Renewable energy subsidies and COVID-19 in the Netherlands
The Minister of Economic Affairs and Climate Policy (‘the Minister’) informed Parliament in a letter, dated 21 April 2020, on several renewable energy subsidy (SDE+) topics, including the impact of the COVID-19 pandemic on the renewable energy market in the Netherlands.
In this respect, the Minister takes into account that renewable energy developers who have received or will receive SDE+ subsidy are or will be facing difficulties in realising these projects due to the COVID-19 pandemic.
Ensuring development of renewable energy projects
Cancellations and delays of renewable energy projects caused by suppliers in financial distress or lack of labour to construct the solar-PV park or wind turbines will threaten the renewable energy goals as set by the Dutch government and ‘strengthened’ by the Urgenda verdict. To meet these goals (at least) in 2030, the Minister provides for one key measure to allow renewable energy developers some ‘leeway’ in the condition which regards the maximum realisation period when granted SDE+ subsidy.
In short, the ministerial measure consists of adding one year to the realisation period for a project that received SDE+ subsidy, making a longer realisation period possible without jeopardizing the project by losing the SDE+ subsidy.
Current conditions with regard to the realisation period
To be able to qualify for an SDE+ subsidy one of the requirements is that the project needs to be realised as soon as possible after obtaining the positive SDE+-decision.
For a solar PV-project the realisation period is set at 3 or 4 years depending on the total nominal capacity of the project and whether it is ground or building mounted. The additional year would give developers a total of 4 to 5 year period for realisation respectively.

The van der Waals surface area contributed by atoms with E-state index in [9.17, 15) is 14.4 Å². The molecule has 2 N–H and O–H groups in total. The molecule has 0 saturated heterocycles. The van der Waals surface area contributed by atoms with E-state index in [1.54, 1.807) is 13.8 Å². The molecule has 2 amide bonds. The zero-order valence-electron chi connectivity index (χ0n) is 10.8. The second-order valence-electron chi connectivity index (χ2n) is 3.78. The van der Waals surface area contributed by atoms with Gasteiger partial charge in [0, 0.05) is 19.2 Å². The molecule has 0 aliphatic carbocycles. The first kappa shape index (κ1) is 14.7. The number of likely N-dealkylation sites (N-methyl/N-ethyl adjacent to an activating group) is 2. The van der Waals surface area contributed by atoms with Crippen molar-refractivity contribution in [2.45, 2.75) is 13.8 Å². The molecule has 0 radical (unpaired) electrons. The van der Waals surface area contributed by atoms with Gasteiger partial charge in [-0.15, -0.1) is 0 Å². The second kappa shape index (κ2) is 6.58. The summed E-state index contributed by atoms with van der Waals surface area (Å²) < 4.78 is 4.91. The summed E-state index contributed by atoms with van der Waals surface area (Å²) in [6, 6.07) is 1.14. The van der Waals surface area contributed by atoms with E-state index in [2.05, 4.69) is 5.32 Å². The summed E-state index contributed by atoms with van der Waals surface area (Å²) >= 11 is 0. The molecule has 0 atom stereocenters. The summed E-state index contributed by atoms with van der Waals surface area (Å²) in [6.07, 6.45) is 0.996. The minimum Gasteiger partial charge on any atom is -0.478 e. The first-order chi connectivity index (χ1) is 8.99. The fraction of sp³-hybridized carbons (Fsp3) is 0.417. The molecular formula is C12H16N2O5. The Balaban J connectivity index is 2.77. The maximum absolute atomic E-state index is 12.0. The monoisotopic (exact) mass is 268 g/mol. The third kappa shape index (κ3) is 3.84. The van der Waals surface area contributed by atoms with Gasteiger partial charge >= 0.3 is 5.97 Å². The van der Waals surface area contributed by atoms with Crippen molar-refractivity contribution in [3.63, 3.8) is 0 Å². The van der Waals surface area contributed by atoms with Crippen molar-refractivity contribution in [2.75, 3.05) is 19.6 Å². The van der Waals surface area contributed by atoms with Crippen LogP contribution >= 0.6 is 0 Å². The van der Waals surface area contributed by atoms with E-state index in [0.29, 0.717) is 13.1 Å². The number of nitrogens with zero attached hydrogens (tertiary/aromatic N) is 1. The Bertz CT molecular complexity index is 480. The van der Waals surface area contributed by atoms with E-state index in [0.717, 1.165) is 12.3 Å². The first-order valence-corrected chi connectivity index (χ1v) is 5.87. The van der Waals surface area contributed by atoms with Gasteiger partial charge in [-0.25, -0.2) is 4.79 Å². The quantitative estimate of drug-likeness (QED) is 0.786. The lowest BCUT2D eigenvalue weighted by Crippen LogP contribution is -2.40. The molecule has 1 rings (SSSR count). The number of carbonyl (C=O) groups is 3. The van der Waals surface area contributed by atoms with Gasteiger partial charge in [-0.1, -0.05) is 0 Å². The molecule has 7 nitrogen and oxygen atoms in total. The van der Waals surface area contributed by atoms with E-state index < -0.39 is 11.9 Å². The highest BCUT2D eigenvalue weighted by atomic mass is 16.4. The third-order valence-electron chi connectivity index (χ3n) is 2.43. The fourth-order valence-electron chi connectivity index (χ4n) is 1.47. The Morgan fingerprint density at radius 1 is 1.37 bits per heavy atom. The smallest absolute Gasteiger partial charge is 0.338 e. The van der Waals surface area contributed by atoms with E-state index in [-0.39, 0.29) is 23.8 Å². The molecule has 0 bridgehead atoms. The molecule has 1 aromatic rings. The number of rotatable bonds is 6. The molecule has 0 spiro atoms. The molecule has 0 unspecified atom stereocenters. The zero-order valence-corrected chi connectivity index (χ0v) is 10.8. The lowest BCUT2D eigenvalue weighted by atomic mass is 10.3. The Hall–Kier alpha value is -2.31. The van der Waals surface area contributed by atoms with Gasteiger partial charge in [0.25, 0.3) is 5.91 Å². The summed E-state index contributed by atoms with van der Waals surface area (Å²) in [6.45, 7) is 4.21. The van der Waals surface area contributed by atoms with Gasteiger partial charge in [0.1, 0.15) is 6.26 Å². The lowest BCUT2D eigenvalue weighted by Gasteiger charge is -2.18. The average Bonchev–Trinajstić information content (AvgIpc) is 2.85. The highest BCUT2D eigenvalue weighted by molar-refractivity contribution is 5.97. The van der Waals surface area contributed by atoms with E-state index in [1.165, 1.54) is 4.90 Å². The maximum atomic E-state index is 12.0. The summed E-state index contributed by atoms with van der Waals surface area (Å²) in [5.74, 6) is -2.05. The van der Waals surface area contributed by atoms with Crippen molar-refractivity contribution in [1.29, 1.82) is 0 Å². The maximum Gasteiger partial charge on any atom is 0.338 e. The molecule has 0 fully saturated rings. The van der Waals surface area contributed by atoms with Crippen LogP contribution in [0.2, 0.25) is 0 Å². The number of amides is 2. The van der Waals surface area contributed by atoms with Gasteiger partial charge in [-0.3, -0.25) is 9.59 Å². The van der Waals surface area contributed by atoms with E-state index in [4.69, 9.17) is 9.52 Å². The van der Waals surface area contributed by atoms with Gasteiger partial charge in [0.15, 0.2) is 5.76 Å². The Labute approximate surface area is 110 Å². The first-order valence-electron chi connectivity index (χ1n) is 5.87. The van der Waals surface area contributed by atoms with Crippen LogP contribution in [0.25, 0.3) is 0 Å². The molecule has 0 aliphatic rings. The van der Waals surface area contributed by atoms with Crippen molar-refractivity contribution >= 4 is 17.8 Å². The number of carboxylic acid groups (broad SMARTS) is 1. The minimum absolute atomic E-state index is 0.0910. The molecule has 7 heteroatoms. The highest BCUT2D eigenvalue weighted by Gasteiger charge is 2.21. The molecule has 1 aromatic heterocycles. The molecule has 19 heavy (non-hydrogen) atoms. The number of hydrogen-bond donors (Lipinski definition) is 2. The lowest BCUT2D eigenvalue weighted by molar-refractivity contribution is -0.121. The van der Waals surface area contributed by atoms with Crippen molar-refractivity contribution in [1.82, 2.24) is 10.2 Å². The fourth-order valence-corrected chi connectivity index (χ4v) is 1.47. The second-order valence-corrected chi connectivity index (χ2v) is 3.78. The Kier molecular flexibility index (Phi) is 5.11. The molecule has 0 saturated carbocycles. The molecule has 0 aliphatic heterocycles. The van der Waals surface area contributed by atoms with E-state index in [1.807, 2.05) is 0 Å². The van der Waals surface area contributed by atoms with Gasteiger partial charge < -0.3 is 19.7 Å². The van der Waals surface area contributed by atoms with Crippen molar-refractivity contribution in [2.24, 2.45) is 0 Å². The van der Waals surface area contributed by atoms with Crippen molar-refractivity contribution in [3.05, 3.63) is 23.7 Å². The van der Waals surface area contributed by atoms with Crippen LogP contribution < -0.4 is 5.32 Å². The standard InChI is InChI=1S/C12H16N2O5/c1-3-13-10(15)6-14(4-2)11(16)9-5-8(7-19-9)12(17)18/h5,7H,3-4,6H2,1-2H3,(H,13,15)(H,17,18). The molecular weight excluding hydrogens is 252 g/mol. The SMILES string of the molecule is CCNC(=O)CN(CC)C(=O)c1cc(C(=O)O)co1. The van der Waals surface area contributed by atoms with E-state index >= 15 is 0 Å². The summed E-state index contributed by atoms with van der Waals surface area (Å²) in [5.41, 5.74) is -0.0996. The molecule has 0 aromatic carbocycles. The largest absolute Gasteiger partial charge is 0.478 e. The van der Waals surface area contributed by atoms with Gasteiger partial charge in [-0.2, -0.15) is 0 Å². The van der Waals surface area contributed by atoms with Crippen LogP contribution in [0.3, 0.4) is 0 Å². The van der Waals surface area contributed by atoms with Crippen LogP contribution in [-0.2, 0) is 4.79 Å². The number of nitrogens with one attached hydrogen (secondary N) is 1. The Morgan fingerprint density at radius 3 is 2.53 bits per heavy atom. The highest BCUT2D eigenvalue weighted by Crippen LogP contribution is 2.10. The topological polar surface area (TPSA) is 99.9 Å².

For onshore wind energy projects which need to be realised within 4 years after the SDE+ decision date, the 'COVID-19' measure would give a total of 4 or 5 years of realisation.
The letter does not provide detailed requirements. The Minister only states that the delay needs to be “beyond the control of the project developer” and that the project can be realised within that extra given year. Project developers eligible for or granted SDE+ subsidy and are or will be facing the abovementioned delay can request an exemption together with a statement to ensure that it is indeed possible to realise the project within that extra year. This exemption needs to be obtained from the Netherlands Enterprise Agency (‘RVO’), the governmental body responsible for SDE+ applications.
To conclude: the letter also states some provisional outcomes of the Spring 2020 SDE+-round that closed on 2 April 2020. One of the major (and for the time being positive) outcomes is that solar-PV and onshore wind energy projects are (again) dominating the number of applications in 2020 with a number of 7.395 applications for solar-PV (with a requested SDE+ budget of slightly over EUR 2 bn) and 40 applications for onshore wind energy (with a requested SDE+ budget of EUR 140 mln).
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